ALL Business is Show Business: Strategies for Earning Standing Ovations from Your Customers

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Thomas Nelson Inc, Mar 1, 2002 - Business & Economics - 224 pages

Every day your organization - and you - are in the spotlight. Your employees are performing and the audience - your customers - will love the show, hate it, or worst of all ignore it. Scott McKain has discovered what the film, television, and music industries have known for years: to be successful, you must create an emotional link with your audience.

In a recent survey, Scott says, more than 70% of shoppers said they would tend to switch where they buy things if it were "more fun" to shop somewhere else. You can get customers to switch to your business by making them enjoy dealing with you. In straightforward, practical language and plenty of real-life examples, ALL Business is Show Business tells how to create experiences that will make customers want to do business with you again and again.

  • Tell your story well. It will make you a star.
  • Have a short, powerful, and unique high concept statement. It worked for Jaws and it will work for you.
  • Practice the eight essential acts your customers want you to perform.
  • Your employees are the stars of the show. Treat them that way.
  • Create the Ultimate Customer Experience, and you will acquire amazing loyalty and unlimited referrals.

"No matter what your business," says Scott McKain, "you are always on stage. Make your performance one that leaves your customers with a feeling of Wow!"


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User Review - Flag as inappropriate

The previous post isn’t a review of my book – it’s an attack on me. I understand – and support (especially since I was a film critic for many years) – a wide divergence of views about any work. However, the previous "review" is simply an unwarranted assault.
In late 2000 and early 2001 when I wrote this book, well-respected media outlets, such as the Indianapolis Business Journal, were simultaneously heaping praise on both the company and its leader. ( In hindsight, they were misled just as I was. The situation cited in the previous "review" occurred several years AFTER the writing and publication of this work.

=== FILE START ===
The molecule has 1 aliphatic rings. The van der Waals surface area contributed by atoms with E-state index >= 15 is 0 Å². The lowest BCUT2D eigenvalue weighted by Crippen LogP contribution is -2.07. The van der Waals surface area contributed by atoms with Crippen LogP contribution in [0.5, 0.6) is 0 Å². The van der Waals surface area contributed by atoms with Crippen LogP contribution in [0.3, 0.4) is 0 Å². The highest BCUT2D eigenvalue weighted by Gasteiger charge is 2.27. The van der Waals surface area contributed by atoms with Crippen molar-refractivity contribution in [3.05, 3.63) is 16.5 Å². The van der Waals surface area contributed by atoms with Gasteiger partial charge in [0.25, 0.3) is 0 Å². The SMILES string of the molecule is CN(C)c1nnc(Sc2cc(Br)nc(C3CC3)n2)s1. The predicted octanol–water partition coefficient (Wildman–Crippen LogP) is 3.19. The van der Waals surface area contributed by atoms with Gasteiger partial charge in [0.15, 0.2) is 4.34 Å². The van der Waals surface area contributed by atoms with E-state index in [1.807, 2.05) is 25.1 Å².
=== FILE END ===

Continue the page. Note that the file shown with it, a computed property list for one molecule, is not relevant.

When I created this book, I believed everything I wrote here to be the truth – or else I would not have written it. However, just because I thought these points to be the case over a decade ago, certainly does not mean I still hold they are true now. (Jim Collins wrote Circuit City was a great company in his book, “Good to Great.” I’ll bet he no longer believes that. George W. Bush was President in 2001, but I don’t think he’s still in the White House.)
Tragically, many people were deceived in this horrible situation. To believe the falsehoods were told exclusively to those who were investors is either naive or crazy. There is a significant amount of difference between being a liar – and one who is lied TO.
And, as subsequent years have also shown, the fundamental principles in this book were correct – and remain that way – even if an individual I believed to be a friend and quote in this book chose to ignore them and follow a course that was catastrophic for honest, hard-working investors, friends, family...and himself.

User Review - Flag as inappropriate

Scott McKain is a liar. Period. Obsidian was never profitable. Google the FBI raid of Obsidian and its sister company Fair Finance where thousands lost their life savings to a ponzi scheme.


The Changing Impact of Time and Emotions
The High Concept Concept
The Ultimate Customer Experience
What Customers Really Want
What Employees Really Want
The Obsidian Enterprises Story
As the Curtain Rises

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